Coinstar (CSTR), the parent company of Redbox, had its stock “plunge” 24 percent today, after a preliminary announcement that its Q4 earnings didn’t meet expectations. Looking ahead, “Coinstar also has revised its initial outlook for full year 2011 and now expects revenue between $1.70 billion and $1.85 billion, adjusted EBITDA from continuing operations between $325 million and $355 million.”
That drop is probably an overly dramatic response, considering “[r]evenue from Redbox rose 38 percent in the fourth quarter, and same-store sales (an important metric for retailers) were up 12.5 percent,” as CNNMoney reported. They just didn’t meet very rosy expectations: “Coinstar’s biggest problem is they suck at guidance, not that their business is bad,” analyst Michael Pachter told CNNMoney. Redbox currently has about 28 percent of the rental market, and I wouldn’t expect that to dip much, if at all, near-term in response to streaming video access, due to the costs associated with and limitations to broadband access.
As it happens, Coinstar is a Bellevue company, and CEO Paul Davis was at the Met Grill yesterday afternoon, giving a presentation for the Met Grill’s “Guess the Dow” stockbroker participants. (More on that in a later post.) Davis spoke a bit about the pressure they’d gotten from major studios not to stock new movies in Redbox’s automated DVD rental kiosks the day they go on sale. Eventually, Redbox agreed to a 28-day delay, which effectively removed the 28-day advantage they had over Netflix up to that point.
As is common practice, Coinstar waited for the market to close to announce the downbeat earnings, so Davis didn’t let on at his noon presentation that anything was amiss. (Other than the dog-not-barking sound of not leaking good news just before it’s announced publicly.) Particularly disappointing for Redbox, since they traded rental delay for access to Blu-ray titles, was that demand for Blu-ray was not widespread, even at a $1.50 per day rate. (Redbox’s standard DVD rate is $1 per day.)
Now that the company has a better sense of its Blu-ray rental hotspots, it plans to reallocate its resources better. (You could also ask why a company based on bargain-basement rental prices thought so much of its clientele was flocking to buy the newest machine.) Redbox kiosks only hold about 200 titles, which was fine when they had the newest DVDs on the block, but without that first-mover advantage that limited selection clearly impacts them, as does dividing their offerings into standard DVD and Blu-ray.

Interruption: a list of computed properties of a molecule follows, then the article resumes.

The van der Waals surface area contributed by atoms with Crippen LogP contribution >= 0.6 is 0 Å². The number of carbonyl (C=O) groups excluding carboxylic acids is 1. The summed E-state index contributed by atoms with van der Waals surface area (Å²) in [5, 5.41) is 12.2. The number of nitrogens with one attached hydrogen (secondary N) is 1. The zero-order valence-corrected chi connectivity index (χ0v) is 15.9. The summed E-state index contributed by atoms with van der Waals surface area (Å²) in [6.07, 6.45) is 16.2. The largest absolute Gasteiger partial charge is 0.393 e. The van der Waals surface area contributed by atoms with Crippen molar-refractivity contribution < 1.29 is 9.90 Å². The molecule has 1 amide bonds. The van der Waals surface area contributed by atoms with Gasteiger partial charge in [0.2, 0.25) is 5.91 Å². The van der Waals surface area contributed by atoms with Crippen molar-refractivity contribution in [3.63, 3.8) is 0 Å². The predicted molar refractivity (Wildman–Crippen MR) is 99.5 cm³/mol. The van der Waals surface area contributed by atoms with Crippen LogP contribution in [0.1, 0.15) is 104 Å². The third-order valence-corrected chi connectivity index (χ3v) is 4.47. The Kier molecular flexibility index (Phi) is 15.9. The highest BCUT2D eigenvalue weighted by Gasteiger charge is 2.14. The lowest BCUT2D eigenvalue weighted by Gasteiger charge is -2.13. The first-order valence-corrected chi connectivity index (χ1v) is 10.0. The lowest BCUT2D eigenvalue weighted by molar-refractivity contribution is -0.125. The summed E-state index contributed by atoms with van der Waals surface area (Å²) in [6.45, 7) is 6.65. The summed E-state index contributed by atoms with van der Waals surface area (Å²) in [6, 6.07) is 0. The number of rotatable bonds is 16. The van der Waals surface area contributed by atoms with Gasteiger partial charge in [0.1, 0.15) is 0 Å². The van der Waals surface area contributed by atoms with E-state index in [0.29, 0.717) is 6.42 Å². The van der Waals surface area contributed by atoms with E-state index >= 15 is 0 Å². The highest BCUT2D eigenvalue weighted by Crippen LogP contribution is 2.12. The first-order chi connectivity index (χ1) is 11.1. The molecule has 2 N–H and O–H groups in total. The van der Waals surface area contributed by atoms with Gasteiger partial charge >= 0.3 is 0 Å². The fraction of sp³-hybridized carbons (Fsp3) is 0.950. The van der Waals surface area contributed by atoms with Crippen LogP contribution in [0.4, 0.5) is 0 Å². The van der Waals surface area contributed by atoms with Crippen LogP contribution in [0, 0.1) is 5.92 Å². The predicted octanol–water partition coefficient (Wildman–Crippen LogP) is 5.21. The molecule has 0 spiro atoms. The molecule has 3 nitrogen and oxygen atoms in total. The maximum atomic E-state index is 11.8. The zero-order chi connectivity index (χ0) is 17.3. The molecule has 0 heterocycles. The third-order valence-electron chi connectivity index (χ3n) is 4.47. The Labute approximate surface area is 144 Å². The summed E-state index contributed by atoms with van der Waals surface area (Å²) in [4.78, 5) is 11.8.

Further, while Davis was clearly proud that customers could pick up a movie from any kiosk and return it to any other Redbox site–their “rent-and-return anywhere” is a registered mark–the good people at any rental car agency could have told them it’s a logistical headache to maintain optimum resource allocations with that practice in place.
The good news is that this quarter was a transition period for Redbox, and nothing here is unsolvable. Their main competitive advantage, of getting their movies in front of people as an impulse “buy,” remains. (Coinstar locations worldwide: 18,900; Redbox U.S. locations: 25,000, 50 in the greater Seattle area.) You can also, given the limited kiosk supply, now reserve titles online or via iPhone.
So does, interestingly, the amount of change in your penny jar. Davis says that each year, some $10 billion in change is sitting around, and of that, Coinstar sorts out some $3 billion. Yet since the early ’90s, when Coinstar got started, the total estimated amount of change out there has yet to dip appreciably. So there is still room for growth on Coinstar’s side of the equation.
If you haven’t used the service recently, you may not know that the Coinstar 9.8 percent processing fee is now an option. Thanks to agreements with retailers, you can take the whole amount as a gift card. There are more than a dozen participants so far, including Starbucks, Amazon, iTunes, Borders, Alberstons, Old Navy, and Lowes. (The stockbrokers voiced a desire for Costco to get in on this.) Or, you can designate a donation to a non-profit.
Davis was previously president of Starbucks’ North American Operations, so you may not be surprised to hear that Coinstar is testing a Seattle’s Best Coffee kiosk that offers $1 French-press-style cups of coffee. Another test subject is a kiosk that would purchase your old cell phone.